The one non-death case was that of William Jones was “released” to his sister by LaSalle after being beaten so severely at LaSalle’s Bi-State facility that he was near death when she had him transported to a hospital by ambulance. He was placed on a ventilator and remained hospitalized for nearly a month.

His crime? Jaywalking. But rather than addressing the constitutional deficiencies in Jones’s case, LaSalle sought to conceal facts “by destroying surveillance footage and other relevant information,” Carter said. We’ll have more on Jones’s case and others in the coming days. To do a single story on all of them together would be far too long and convoluted, so LaSalle is going to be treated to extended coverage much as we did Louisiana State Police under Mike Edmonson.

But as an example of one of the most glaring cases of neglect, cruelty and dereliction of duty, this post will dwell on the two and one-half months of Barlow-Austin’s pre-trial detention leading up to her last pitifully tragic 48 hours. To see a video of what torment and torture she experienced during those hours, click HERE. (WARNING: BECAUSE OF ITS GRAPHIC NATURE, THIS IS AN EXTREMELY DIFFICULT VIDEO TO WATCH.)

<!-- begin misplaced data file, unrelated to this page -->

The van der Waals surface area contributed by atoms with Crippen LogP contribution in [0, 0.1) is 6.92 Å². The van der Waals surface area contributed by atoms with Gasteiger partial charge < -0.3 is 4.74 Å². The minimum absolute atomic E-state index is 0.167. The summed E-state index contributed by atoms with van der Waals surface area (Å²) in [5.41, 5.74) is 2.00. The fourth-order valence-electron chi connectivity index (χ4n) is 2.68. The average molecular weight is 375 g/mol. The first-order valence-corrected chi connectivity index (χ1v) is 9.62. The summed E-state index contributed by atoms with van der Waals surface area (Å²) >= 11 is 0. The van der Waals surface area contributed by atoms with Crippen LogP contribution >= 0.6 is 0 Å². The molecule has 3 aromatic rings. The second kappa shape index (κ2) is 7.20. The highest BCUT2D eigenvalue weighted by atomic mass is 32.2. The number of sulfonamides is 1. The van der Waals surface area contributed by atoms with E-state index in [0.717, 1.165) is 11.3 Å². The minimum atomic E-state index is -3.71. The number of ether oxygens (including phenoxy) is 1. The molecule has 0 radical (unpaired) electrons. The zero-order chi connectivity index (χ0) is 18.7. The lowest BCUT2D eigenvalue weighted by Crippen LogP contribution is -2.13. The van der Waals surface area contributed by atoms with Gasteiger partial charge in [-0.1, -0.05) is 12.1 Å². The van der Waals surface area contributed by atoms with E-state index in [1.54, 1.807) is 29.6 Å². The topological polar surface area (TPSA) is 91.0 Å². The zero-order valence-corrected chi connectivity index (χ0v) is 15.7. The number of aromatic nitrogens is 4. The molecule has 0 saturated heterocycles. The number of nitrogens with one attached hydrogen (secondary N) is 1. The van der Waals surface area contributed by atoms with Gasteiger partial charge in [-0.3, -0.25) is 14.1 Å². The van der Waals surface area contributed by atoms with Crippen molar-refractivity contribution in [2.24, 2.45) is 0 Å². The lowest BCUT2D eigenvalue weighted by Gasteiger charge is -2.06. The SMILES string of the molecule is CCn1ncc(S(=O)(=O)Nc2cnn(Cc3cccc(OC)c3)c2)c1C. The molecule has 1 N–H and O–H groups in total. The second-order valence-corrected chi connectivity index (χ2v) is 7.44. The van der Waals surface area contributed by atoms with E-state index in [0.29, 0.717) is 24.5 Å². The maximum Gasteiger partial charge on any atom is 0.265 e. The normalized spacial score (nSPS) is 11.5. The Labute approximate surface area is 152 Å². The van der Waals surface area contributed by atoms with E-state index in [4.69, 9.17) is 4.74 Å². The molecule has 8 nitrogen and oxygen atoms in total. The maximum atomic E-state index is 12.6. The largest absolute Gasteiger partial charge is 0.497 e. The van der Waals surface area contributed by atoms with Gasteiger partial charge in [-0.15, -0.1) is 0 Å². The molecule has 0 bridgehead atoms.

During those two and one-half months of incarceration, her physical condition deteriorated markedly though she was not released to an area hospital until it was too late.

And releasing critically ill prisoners to relatives or a hospital, is a tactic of subterfuge favored by LaSalle, says attorney Carter, because if the prisoner dies at home or in a hospital LaSalle is relieved of the responsibility of reporting an in-custody death to state corrections officials.